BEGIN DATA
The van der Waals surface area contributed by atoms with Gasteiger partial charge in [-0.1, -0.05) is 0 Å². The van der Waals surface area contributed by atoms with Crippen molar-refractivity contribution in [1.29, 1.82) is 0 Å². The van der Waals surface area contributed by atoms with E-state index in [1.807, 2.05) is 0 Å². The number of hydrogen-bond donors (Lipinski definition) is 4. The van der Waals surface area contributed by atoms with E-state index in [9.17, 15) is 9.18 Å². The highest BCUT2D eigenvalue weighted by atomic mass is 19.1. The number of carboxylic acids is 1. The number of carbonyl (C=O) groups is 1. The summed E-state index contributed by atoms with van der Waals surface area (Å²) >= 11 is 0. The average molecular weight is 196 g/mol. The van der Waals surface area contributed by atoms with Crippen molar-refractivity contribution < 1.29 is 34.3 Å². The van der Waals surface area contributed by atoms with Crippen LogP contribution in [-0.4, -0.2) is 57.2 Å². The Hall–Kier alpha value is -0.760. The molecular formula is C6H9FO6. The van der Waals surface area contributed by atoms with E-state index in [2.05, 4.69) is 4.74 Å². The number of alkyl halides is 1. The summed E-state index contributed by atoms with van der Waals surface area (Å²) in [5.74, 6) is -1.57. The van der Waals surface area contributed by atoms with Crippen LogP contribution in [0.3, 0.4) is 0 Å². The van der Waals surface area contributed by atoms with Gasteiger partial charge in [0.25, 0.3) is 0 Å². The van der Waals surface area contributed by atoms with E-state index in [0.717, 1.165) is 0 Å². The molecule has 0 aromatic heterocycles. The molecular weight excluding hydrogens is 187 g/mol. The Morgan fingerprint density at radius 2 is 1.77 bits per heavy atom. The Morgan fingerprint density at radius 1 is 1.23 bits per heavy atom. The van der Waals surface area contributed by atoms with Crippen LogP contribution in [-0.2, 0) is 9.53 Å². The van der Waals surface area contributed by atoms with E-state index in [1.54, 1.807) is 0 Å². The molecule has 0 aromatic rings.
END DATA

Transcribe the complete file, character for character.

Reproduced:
The van der Waals surface area contributed by atoms with Gasteiger partial charge in [-0.1, -0.05) is 0 Å². The van der Waals surface area contributed by atoms with Crippen molar-refractivity contribution in [1.29, 1.82) is 0 Å². The van der Waals surface area contributed by atoms with E-state index in [1.807, 2.05) is 0 Å². The number of hydrogen-bond donors (Lipinski definition) is 4. The van der Waals surface area contributed by atoms with E-state index in [9.17, 15) is 9.18 Å². The highest BCUT2D eigenvalue weighted by atomic mass is 19.1. The number of carboxylic acids is 1. The number of carbonyl (C=O) groups is 1. The summed E-state index contributed by atoms with van der Waals surface area (Å²) >= 11 is 0. The average molecular weight is 196 g/mol. The van der Waals surface area contributed by atoms with Crippen molar-refractivity contribution < 1.29 is 34.3 Å². The van der Waals surface area contributed by atoms with Crippen LogP contribution in [-0.4, -0.2) is 57.2 Å². The Hall–Kier alpha value is -0.760. The molecular formula is C6H9FO6. The van der Waals surface area contributed by atoms with E-state index in [2.05, 4.69) is 4.74 Å². The number of alkyl halides is 1. The summed E-state index contributed by atoms with van der Waals surface area (Å²) in [5.74, 6) is -1.57. The van der Waals surface area contributed by atoms with Crippen LogP contribution in [0.3, 0.4) is 0 Å². The van der Waals surface area contributed by atoms with Gasteiger partial charge in [0.25, 0.3) is 0 Å². The van der Waals surface area contributed by atoms with E-state index in [0.717, 1.165) is 0 Å². The molecule has 0 aromatic heterocycles. The molecular weight excluding hydrogens is 187 g/mol. The Morgan fingerprint density at radius 2 is 1.77 bits per heavy atom. The Morgan fingerprint density at radius 1 is 1.23 bits per heavy atom. The van der Waals surface area contributed by atoms with Crippen LogP contribution in [-0.2, 0) is 9.53 Å². The van der Waals surface area contributed by atoms with E-state index in [1.54, 1.807) is 0 Å². The molecule has 0 aromatic rings.